Shop More Submit  Join Login
×
  • Art Print
  • Canvas
  • Photo




Details

Submitted on
July 31, 2013
Image Size
2.3 MB
Resolution
3000×5088
Link
Thumb
Embed

Stats

Views
572
Favourites
19 (who?)
Comments
3
×
Strumigenys subnuda and Strumigenys margaritae by JoeMacGown Strumigenys subnuda and Strumigenys margaritae by JoeMacGown
Illustrations of two similar Dacetine ant species showing profile and full-face views of dealate queens: (A) Strumigenys subnuda (MacGown and Hill) and (B) Strumigenys margaritae Forel. Both of these minute ants (the scale bars represent 0.5mm) are slightly atypical for the genus in that they are likely semi arboreal rather than living underground or in leaf litter. Strumigenys subnuda, recently described by me and JoVonn Hill, differs from S. margaritae by the mid portion of the mesosoma (the mesopleuron) and the dorsum of the petiole and postpetiole being smooth and shiny, rather than sculptured; by having only a few erect, slightly coarse to clavate hairs present, whereas S. margaritae has numerous longer, distinctly clavate hairs present; the propodeal spines of S. subnuda are much shorter than in S. margaritae; and the first gastral tergite of S. subnuda is shiny instead of having a roughened texture as in S. margaritae.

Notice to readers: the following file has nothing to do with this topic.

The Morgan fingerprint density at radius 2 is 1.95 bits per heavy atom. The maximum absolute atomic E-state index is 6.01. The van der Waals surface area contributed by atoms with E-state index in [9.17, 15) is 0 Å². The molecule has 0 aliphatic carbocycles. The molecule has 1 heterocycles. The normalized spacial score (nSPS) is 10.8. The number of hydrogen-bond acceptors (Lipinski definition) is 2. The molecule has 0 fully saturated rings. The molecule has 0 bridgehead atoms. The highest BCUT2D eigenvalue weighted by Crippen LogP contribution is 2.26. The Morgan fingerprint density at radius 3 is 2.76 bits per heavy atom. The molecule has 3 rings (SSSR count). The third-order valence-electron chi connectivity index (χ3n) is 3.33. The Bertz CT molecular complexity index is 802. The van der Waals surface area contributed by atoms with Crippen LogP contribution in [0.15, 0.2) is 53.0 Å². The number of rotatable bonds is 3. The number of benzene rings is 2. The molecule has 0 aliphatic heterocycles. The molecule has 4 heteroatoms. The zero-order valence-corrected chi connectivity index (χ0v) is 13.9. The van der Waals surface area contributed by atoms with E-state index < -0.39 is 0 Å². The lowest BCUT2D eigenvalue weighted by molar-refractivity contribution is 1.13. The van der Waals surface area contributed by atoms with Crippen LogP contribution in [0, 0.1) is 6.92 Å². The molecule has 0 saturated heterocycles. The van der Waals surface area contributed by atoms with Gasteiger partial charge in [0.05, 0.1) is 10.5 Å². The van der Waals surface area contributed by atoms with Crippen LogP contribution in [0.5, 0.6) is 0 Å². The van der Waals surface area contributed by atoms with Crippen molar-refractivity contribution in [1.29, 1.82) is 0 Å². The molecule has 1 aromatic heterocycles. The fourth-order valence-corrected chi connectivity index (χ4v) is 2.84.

:iconhedwigthestrange:
HedwigtheStrange Featured By Owner Aug 2, 2013  Hobbyist Traditional Artist
Tremendous! Having IDed wee hymenopterans before, I know how the tiniest details can be the difference between species and I really appreciate how much effort must have gone into the placement of each seta and patch of micro-sculpture in this piece! Awesome work!
Reply
:iconjoemacgown:
JoeMacGown Featured By Owner Aug 2, 2013  Professional Traditional Artist
yep, you got that right! Little buggers! That, and with all the movement of exotic species around the globe these days, you pretty much have to know the worldwide fauna of the groups you work on. Crazy. 
Reply
:iconhedwigthestrange:
HedwigtheStrange Featured By Owner Aug 11, 2013  Hobbyist Traditional Artist
Oof! The whole worldwide fauna? Heaven help anyone studying ichneumonids, then! Or staphylinids. Or curculionids. Actually, just heaven help the entomologists.
Reply
Add a Comment: